There is no question that Celiac Disease (CD) can be associated with psychological issues. According to the Celiac Disease Foundation, there are a whole host of mental health conditions that can arise in people who have CD, especially if it has gone untreated. Some of the symptoms include, but are not limited to, depression, anxiety, mood swings, and anger. It is very important to treat CD early to help limit these issues, because it may become more difficult for people to adhere to a gluten-free diet once they experience depression, for example.
The best hope of treating CD early is to look at children who are at a high risk for developing the disease. “Psychological Manifestations of Celiac Disease Autoimmunity in Young Children,” a study published in March, 2017, looked into the psychological functioning in children who tested positive for CD markers and compared them to children in a genetically at-risk population.
The researchers used questionnaires from 4,985 of the almost 8,000 children who had been part of an international study named The Environmental Determinants of Diabetes in the Young (TEDDY) and who fit the CD study requirement. These children either belong to part of a genetically high-risk family or actually tested positive for celiac disease autoimmunity (CDA), which appeared through frequent positive tissue transglutaminase autoantibodies (tTGA). The Achenbach Child Behavior Checklist was used to assess behavior at 3.5 and 4.5 years of age. Some mothers were aware of their child’s CDA status while others were not. The difference helped determine whether that knowledge plays a role in the subsequent accurate reporting of a child’s symptoms.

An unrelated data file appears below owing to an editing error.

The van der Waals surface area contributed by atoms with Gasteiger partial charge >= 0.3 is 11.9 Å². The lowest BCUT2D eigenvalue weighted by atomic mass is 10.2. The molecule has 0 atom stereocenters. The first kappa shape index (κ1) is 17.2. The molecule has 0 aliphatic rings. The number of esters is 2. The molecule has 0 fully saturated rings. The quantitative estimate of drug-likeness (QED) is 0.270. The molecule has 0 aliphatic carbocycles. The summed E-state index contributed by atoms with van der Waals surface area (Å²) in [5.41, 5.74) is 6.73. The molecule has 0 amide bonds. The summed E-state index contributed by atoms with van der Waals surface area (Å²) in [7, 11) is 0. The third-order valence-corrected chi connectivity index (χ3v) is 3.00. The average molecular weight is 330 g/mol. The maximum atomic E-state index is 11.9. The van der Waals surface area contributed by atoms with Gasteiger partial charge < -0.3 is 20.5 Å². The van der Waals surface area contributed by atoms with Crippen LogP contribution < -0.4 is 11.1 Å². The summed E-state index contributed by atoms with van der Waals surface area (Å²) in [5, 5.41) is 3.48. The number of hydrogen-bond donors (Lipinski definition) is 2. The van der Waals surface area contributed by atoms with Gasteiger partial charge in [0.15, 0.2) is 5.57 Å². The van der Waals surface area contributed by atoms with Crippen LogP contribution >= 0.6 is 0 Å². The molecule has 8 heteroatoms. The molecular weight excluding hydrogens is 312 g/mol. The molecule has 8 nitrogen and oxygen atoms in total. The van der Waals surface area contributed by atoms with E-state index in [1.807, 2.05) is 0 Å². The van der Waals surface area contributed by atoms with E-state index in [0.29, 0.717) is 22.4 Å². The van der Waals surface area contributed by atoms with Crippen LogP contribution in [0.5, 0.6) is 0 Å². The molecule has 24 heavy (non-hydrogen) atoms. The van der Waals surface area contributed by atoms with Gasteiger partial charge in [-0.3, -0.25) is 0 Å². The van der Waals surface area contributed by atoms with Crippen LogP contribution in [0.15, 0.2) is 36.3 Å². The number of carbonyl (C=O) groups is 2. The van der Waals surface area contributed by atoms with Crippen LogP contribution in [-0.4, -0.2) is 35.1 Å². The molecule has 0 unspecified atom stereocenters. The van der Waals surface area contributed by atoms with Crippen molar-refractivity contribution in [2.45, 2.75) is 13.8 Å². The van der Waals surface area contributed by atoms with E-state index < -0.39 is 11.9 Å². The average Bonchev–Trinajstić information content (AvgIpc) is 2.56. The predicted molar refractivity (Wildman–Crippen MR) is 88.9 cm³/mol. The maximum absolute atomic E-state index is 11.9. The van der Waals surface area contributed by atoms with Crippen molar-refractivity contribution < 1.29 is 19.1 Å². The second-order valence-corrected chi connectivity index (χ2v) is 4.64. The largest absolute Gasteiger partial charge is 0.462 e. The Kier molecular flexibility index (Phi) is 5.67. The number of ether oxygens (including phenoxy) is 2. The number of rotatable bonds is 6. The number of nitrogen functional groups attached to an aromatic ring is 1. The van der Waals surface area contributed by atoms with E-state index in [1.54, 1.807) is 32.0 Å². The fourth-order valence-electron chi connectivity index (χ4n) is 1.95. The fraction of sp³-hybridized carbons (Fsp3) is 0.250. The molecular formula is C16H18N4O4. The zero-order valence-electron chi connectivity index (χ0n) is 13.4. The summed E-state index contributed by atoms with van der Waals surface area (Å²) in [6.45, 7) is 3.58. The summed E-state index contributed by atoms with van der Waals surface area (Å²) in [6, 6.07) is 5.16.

What researchers found was that children who had undiagnosed CD or CDA were reported to have more psychological symptoms than those without markers for CD. Mothers who were unaware of their child’s CDA status also reported that their child had more psychological symptoms.
The study showed more differences in children at 3.5 years old, whereas the differences appeared to level off at 4.5 years old. This may be due to the fact that children who have fewer verbal skills may act out more when experiencing CD, or any painful symptom. While there was no association in improved symptoms for those following a gluten-free diet, it is likely that the diet was not followed for long enough to be a factor.
While more studies need to be done, it is important that pediatricians and parents who notice some of the psychological symptoms (depression, anxiety, aggressive behavior, and sleep problems), coupled with gastrointestinal (GI) manifestation, look into whether CD could be the culprit. Because the disease damages the GI tract with each ingestion of gluten, the sooner a patient with CD starts a gluten-free diet, the better off they will be.
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Jennifer Rackley is a nutritionist and mother of three girls. Two of her children have dealt with acid reflux disease, food allergies, migraines, and asthma. She has a Bachelor of Science in dietetics from Harding University and has done graduate work in public health and nutrition through Eastern Kentucky University. In addition to writing for HealthCentral, she does patient consults and serves on the Board of Directors for the Pediatric Adolescent Gastroesophageal Reflux Association.